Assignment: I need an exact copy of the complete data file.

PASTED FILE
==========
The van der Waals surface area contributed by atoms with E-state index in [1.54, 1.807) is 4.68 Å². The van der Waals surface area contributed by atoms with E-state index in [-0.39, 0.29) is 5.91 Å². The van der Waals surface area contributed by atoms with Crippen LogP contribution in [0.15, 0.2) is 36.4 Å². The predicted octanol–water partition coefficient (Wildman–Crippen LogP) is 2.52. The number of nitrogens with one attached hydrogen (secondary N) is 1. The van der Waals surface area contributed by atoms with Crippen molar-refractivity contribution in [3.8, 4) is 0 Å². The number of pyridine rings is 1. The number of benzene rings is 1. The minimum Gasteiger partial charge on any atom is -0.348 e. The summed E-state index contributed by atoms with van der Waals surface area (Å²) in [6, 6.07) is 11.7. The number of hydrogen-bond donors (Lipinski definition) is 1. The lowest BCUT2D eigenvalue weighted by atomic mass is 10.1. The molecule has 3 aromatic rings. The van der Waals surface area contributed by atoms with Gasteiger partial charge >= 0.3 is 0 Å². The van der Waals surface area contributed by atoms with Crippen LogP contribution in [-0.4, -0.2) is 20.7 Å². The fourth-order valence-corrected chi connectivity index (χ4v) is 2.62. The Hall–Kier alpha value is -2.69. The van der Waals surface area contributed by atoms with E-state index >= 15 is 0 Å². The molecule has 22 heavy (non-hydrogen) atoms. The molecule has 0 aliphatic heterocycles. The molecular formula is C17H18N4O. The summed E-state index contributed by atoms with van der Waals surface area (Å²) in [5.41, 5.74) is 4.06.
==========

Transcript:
The van der Waals surface area contributed by atoms with E-state index in [1.54, 1.807) is 4.68 Å². The van der Waals surface area contributed by atoms with E-state index in [-0.39, 0.29) is 5.91 Å². The van der Waals surface area contributed by atoms with Crippen LogP contribution in [0.15, 0.2) is 36.4 Å². The predicted octanol–water partition coefficient (Wildman–Crippen LogP) is 2.52. The number of nitrogens with one attached hydrogen (secondary N) is 1. The van der Waals surface area contributed by atoms with Crippen molar-refractivity contribution in [3.8, 4) is 0 Å². The number of pyridine rings is 1. The number of benzene rings is 1. The minimum Gasteiger partial charge on any atom is -0.348 e. The summed E-state index contributed by atoms with van der Waals surface area (Å²) in [6, 6.07) is 11.7. The number of hydrogen-bond donors (Lipinski definition) is 1. The lowest BCUT2D eigenvalue weighted by atomic mass is 10.1. The molecule has 3 aromatic rings. The van der Waals surface area contributed by atoms with Gasteiger partial charge >= 0.3 is 0 Å². The van der Waals surface area contributed by atoms with Crippen LogP contribution in [-0.4, -0.2) is 20.7 Å². The fourth-order valence-corrected chi connectivity index (χ4v) is 2.62. The Hall–Kier alpha value is -2.69. The van der Waals surface area contributed by atoms with E-state index >= 15 is 0 Å². The molecule has 22 heavy (non-hydrogen) atoms. The molecule has 0 aliphatic heterocycles. The molecular formula is C17H18N4O. The summed E-state index contributed by atoms with van der Waals surface area (Å²) in [5.41, 5.74) is 4.06.